The Teen Titans Project (1999): Neo-Classicism- The Devin Grayson Era

The Teen Titans Project, Part XXI: 

Neo-Classicism (1999)

 

            The story of the next volume of The Titans began in late 1996 when Grant Morrison and Howard Porter introduced a new version of JLA (cover date January 1997).  Morrison’s JLA evoked the classic days of the Silver Age, paired with an updated modern feel.  He reused the classic Silver Age line-up- the Magnificent Seven- and pitted them against revamped Silver Age villains like The Key.  Morrison’s JLA was a huge hit.  It built on the Reconstruction movement Mark Waid, Kurt Busiek and Alex Ross had developed in Flash, Marvels, Astro City and Kingdom Come, reclaiming some of the wonder and awe of superheroes that had been lost in the deconstruction of the genre in the ‘80s.  Along with Kurt Busiek and George Perez’s Avengers (February ’98), Morrison’s JLA helped usher in a mini superhero boom after the dark days of the mid-‘90s.  I once coined the term Reconstruction to describe this era but it could be just as accurately called Neo-Classicism.  It was classic and new at the time, respectful of the past yet pointed toward the future. 

            JLA had an immense impact on the rest of DC’s line, spinning off solo series for Martian Manhunter (1998) and Hourman (1999) as well as team books like Young Justice (1998) and a newly fashioned JSA (1999).  The reconstructed JLA also led to a new version of The Titans (1999), paving the way via the excellent crossover mini-series JLA vs. Titans (Dec. ’98-Feb. ‘99).  Full disclosure: I still have a gatefold poster composed from the mini-series’ covers hanging in my bedroom so you know I loved this story.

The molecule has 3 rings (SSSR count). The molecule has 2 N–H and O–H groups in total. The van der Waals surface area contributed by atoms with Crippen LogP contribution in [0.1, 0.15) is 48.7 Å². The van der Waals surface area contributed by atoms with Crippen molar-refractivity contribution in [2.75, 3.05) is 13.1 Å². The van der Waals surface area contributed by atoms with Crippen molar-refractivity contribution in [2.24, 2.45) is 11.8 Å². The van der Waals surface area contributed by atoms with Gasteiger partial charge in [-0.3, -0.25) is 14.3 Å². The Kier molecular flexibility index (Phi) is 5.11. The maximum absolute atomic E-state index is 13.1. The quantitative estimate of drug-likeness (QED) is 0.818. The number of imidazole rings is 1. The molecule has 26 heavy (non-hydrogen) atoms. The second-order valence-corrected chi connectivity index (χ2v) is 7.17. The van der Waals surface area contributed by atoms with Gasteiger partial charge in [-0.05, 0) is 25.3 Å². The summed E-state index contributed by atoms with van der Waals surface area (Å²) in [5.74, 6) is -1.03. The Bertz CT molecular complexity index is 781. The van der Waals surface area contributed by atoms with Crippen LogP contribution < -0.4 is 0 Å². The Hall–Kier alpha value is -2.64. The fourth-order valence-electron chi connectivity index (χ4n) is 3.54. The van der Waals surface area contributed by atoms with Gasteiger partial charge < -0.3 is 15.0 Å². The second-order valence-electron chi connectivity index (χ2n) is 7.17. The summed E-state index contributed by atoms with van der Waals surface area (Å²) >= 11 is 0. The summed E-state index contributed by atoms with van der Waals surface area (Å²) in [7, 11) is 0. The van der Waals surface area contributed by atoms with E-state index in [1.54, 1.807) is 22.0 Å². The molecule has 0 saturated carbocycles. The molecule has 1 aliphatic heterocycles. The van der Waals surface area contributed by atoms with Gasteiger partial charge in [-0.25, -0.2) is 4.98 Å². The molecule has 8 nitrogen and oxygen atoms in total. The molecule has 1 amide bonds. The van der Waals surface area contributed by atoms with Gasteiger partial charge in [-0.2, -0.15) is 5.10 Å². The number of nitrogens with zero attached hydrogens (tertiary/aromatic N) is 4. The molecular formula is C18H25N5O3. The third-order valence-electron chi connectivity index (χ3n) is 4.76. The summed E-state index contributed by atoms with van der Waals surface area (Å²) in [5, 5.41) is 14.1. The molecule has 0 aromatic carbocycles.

JLA vs. Titans brought together the perfect creative team.  Writer Devin Grayson was a huge Nightwing fan, crediting the character for her love of comics.  She’d previously worked on a Nightwing Annual and on the Arsenal mini-series published earlier that year.  Artist Phil Jimenez was a huge New Teen Titans fan as well, closely basing his style on George Perez.  He had previously drawn fill-in arcs on New Titans, written a Donna Troy one-shot and most recently worked on the Tempest mini-series.  No other contemporary creators had greater familiarity with or appreciation for the Titans. 

            The first issue veered between two connected storylines- a huge alien object was approaching the moon and threatening to engulf it; meanwhile, smaller alien pods were scouring the earth and abducting all of the former Titans.  The JLA tried to defend the moon before splitting their focus to rescue the shanghaied younger heroes.  Raven escaped via her soul-self while Nightwing managed to wake himself up from the pod’s virtual reality.  They freed two more Titans, Flash and Changeling, but it was Changeling who figured out that the entity behind everything was their old teammate, Vic Stone, aka Cyborg.  

            The four Titans proceeded to free the rest of their teammates, entering into the virtual reality to convince them to return to the real world.  Meanwhile, the JLA received reports from around the world of natural disasters caused by Cyborg’s capture of the moon.  The Justice Leaguers and Titans soon clashed, at odds as to whether they should stop Cyborg or save him from himself.  Sure, it’s a bit of a cliché to have two super-teams fight each other but it’s a lot of fun, too.  Jimenez pulled out the stops, including an homage to the famous Perez cover for long-abandoned JLA vs. Avengers project.